Date of commissioning – city court in Prague concurs with opinion of State Energy Inspection


​In a nutshell:

For some time now, there has been a conflict between power plant operators and the State Energy Inspection over determining the date of a power plant's commissioning. This date is crucial for determining the level of funding.

​The State Energy Inspection is of the opinion that the date of commissioning is the date of installing the electricity meter. On 30 November 2016, the city court in Prague concurred with this opinion, according to our information. The court ruling is not final, though. An appeal can be filed with the Highest Administrative Court.


The line of reasoning is based on the literal interpretation of item (1.9) of the price decision no. 4/2009, which reads: ”In respect of newly installed power plants, commissioning shall be understood to be the date on which the operator started, under an awarded licence and subject to its authorisation to carry on the licensed activity, to generate and supply electricity to the electricity grid while enjoying support in the form of feed-in tariffs, or first started to generate electricity while enjoying support in the form of green bonuses.”


The State Energy Inspection views 'the enjoying of support' as a separate requirement for determining the date of commissioning and goes on to conclude that installing an electricity meter is a prerequisite. This in turn arises from items (1.2) and (1.3) of the price decision, according to which an operator may enjoy support only in the case of electricity that is metered, which is of course an understandable prerequisite.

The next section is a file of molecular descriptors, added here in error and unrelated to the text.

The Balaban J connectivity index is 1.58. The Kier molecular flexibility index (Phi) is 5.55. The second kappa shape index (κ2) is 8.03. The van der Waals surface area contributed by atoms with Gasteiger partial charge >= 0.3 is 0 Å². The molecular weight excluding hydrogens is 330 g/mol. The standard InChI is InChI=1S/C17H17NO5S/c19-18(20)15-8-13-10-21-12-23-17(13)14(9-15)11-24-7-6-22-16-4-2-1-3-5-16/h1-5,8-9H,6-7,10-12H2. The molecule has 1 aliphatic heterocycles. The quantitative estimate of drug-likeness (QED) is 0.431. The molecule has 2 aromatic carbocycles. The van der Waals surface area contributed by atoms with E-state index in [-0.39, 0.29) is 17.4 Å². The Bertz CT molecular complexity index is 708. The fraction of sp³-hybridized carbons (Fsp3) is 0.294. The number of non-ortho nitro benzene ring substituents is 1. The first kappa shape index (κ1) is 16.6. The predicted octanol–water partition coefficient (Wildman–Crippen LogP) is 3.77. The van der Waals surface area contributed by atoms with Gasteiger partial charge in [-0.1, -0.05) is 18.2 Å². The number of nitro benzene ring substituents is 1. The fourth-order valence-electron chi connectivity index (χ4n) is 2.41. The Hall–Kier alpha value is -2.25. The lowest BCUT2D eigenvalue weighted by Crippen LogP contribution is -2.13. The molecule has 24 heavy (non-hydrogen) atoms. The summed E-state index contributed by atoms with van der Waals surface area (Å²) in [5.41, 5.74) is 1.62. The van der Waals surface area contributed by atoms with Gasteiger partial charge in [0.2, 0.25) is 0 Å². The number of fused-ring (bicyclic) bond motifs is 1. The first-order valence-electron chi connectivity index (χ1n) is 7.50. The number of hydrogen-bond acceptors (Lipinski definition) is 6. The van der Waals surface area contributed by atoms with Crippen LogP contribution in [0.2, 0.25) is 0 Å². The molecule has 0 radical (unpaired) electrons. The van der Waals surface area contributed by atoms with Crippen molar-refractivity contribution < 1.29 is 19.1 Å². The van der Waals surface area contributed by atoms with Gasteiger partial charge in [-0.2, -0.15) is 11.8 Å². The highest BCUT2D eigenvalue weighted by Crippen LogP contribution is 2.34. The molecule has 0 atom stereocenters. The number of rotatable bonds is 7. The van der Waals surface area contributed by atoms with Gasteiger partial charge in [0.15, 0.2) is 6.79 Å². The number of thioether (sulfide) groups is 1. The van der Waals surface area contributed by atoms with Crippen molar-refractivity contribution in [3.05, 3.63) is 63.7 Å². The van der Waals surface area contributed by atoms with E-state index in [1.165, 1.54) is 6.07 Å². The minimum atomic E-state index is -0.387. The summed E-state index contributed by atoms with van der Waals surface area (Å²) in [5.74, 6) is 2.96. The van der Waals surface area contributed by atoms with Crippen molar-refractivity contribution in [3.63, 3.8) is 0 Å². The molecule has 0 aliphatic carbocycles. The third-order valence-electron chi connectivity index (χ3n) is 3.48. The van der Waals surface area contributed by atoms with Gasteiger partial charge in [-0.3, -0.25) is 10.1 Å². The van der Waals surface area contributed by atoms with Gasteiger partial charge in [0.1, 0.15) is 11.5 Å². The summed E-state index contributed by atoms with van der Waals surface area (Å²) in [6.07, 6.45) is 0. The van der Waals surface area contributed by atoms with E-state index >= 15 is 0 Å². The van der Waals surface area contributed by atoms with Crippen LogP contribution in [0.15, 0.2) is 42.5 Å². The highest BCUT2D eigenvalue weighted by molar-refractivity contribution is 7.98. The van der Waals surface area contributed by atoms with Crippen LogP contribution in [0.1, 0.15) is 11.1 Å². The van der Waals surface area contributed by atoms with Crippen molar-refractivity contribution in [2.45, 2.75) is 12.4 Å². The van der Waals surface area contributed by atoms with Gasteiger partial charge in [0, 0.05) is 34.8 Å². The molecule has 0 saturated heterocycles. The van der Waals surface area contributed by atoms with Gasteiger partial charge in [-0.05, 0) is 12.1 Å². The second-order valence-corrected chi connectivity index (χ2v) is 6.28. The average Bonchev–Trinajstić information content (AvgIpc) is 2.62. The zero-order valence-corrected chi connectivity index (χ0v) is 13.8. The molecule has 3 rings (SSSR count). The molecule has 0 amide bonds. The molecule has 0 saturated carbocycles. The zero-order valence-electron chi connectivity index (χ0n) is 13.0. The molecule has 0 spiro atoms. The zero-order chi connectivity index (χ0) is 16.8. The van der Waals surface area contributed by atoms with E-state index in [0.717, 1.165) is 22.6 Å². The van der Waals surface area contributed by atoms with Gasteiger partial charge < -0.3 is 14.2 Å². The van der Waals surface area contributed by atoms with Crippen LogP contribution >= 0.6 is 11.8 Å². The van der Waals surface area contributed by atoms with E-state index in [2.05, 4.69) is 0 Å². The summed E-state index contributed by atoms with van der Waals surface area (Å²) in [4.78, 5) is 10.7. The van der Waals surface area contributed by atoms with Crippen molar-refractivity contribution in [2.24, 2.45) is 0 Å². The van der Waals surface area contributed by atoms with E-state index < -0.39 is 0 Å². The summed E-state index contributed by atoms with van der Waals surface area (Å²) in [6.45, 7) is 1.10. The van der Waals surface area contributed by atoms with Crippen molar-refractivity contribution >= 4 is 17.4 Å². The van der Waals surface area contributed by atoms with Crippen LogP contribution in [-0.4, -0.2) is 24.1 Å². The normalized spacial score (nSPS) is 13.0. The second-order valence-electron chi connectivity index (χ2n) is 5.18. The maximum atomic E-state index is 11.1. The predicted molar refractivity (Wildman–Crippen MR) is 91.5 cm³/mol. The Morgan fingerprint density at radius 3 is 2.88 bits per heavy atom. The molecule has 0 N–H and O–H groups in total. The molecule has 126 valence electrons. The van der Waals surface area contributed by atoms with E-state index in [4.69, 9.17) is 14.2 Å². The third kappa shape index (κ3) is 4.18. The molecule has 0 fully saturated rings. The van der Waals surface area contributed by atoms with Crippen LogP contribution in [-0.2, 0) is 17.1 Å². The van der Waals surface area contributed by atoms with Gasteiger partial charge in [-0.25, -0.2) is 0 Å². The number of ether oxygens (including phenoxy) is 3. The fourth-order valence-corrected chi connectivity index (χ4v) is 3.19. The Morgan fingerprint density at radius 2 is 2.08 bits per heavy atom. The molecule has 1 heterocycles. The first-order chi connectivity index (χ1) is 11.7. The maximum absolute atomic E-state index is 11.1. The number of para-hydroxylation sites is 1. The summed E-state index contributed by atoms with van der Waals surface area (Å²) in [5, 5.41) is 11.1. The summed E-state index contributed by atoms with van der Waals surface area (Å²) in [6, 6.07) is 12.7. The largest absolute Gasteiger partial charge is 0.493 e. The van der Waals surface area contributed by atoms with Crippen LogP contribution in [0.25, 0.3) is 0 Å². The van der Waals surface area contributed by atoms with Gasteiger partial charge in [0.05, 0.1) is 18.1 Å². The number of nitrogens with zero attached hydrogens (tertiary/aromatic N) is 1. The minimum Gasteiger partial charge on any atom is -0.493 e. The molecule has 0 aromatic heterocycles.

Such interpretation is debatable because the Energy Regulatory Office (the author of the price decision) alone  – in its opinion dated 27 October 2010 – sets out arguments regarding item (1.9) of the price decision and the date of commissioning, presents a schedule and does not make the commissioning of a power plant in the meaning of the price decision dependent on enjoying support or installing any electricity meter.


Should this decision become legally binding and be part of the court ruling practice, this could have serious implications for power plant operators whose photovoltaic power plants were commissioned in 2010 but whose electricity meters were installed only in 2011. Photovoltaic power plants installed in 2010 could lose the favourable support and fall under the extremely lower level of funding for power plants built in 2011. This would certainly lead to a question as to how the 2010 opinion of the Energy Regulatory Office should be assessed from the standpoint of state liability.


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Olaf Naatz, LL.M.

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